Johnny Mnemonic in Hecklevision: review

Last night I finally made it to Hecklevision at Central Cinema in Seattle. They show bad movies and allow the audience to heckle in real time using their cell phones. Anyone in the audience can participate and it instantly appears on the screen. It’s an idea likely originated at the Alamo Drafthouse in Austin.

The movie of the night was 1995’s Johnny Mnemonic, staring Keanu Reeves. An awful movie that seems worse when you consider it’d be followed by The Matrix just 4 years later.

Hecklevision is a clever concept. It adds a layer of interaction on top of  unintentionally bad films. Like watching bad TV with friends, you can revel in mockery and have a great time at the film’s expense. Central Cinema serves beer and real food (as all theaters should), adding to the communal vibe of film watching.

The problem is unless you are familiar with the movie, watching in Hecklevision requires split attention. You’re trying to follow the movie so that the heckling makes sense, but also giving attention to the comments as they appear. It’s like subtitles, but worse. Unlike subtitles, the presentation of heckles isn’t synced to anything, making it tricky to follow along, especially during action sequences. A film like Star Wars or Top Gun, that many people have seen many times, might make for better Hecklevision as everyone knows what’s coming next.

The other challenge is for hecklers. It takes time to type in a sentence on a cell phone, and by the time many funny snarky things are typed in, the movie is 15 or 20 seconds further along. The joke doesn’t work as well anymore. Unlike real heckling, which is in real time, Hecklevision trails behind. I got halfway through typing some funny comments, but gave up half-way through as by that time they weren’t funny anymore. You need to be fast to participate.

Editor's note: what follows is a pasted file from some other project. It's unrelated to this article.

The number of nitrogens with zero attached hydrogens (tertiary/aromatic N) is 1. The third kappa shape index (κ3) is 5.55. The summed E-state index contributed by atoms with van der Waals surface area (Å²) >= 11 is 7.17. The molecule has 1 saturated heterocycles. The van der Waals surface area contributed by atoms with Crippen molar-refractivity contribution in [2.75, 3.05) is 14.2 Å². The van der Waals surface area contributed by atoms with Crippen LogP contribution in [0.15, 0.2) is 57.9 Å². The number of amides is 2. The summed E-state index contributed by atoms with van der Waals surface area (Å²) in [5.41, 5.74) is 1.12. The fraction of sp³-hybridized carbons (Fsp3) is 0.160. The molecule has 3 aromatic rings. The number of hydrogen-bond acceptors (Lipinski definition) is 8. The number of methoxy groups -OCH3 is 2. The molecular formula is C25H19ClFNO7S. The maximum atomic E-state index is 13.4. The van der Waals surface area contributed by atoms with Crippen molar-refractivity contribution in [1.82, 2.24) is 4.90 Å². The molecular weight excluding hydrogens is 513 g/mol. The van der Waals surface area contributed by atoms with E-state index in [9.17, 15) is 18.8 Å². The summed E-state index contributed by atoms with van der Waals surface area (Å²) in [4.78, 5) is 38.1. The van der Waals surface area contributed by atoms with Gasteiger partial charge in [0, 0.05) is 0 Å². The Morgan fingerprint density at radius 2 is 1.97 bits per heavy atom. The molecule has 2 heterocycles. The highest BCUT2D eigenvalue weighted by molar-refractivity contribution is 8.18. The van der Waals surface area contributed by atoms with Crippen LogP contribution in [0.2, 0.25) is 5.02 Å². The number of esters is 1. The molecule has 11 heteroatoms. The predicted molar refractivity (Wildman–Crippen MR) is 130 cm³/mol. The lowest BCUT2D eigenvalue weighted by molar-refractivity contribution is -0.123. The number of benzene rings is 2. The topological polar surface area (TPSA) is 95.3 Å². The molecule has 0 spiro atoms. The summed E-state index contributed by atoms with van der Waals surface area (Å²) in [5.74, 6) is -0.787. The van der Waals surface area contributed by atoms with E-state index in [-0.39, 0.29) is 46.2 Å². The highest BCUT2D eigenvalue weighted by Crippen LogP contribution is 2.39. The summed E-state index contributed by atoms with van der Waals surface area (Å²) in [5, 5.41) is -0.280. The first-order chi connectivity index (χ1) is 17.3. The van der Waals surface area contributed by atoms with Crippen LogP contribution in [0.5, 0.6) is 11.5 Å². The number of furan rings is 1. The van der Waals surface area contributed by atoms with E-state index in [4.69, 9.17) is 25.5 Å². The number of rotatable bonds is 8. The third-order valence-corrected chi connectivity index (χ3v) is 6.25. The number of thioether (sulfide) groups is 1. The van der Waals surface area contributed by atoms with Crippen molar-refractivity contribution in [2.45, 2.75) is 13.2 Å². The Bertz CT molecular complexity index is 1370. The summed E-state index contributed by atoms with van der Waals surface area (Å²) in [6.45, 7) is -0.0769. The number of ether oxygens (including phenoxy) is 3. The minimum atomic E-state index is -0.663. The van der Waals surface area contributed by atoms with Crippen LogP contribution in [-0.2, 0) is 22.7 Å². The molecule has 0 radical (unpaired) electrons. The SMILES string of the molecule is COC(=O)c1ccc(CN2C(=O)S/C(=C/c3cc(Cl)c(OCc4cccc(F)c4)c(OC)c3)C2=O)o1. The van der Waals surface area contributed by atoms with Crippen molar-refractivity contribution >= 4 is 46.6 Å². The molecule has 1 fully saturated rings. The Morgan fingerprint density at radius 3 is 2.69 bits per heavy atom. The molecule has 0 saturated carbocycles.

The last observation is the crowd. Since real heckling isn’t allowed, the audience is quiet. Since attention is split between the movie and the comments even when someone laughs its hard to know what is being laughed at. It’s not uncomfortable, but it was disorienting. On several occasions I wanted to say something out loud in response to a heckle, realized I should type it in instead, but gave up as the spirit of the moment was gone. The overall vibe was a calm Monday night in a half-empty theater and few had been drinking. A late Friday crowd likely provides superior results.

I loved the idea and was glad I went. The entertainment value depends heavily on the mockability of the movie, and the quality of hecklers you have in a particular crowd.  YMMV. If you’re interested in user experience and interaction design it’s worth it for its novelty alone. For me, if could type on a laptop keyboard my ability to participate would have improved dramatically.

Related: My review of Willy Wonka in Smell-O-Vision.

3 Responses to “Johnny Mnemonic in Hecklevision: review”

  1. Ann Hudspeth

    It definitely requires fast fingers, or more than a passing familiarity with the movie. When I saw Showgirls in Hecklevision, it was clear that many people in the audience were poised to make their comments as the action was happening. Another issue that was a bigger problem at Showgirls was that only four comments can be displayed at a time and with more people commenting they sometimes flew by too fast to read.

    I love Hecklevision though and for the right movie it is brilliant!

  2. Rien

    Scott – thanks for the nice review of Hecklevision. I’m the creator of MuVChat which is the technology behind Hecklevision. The Alamo in Austin was one of my first customers and the Central Cinema guys do a great job as well.



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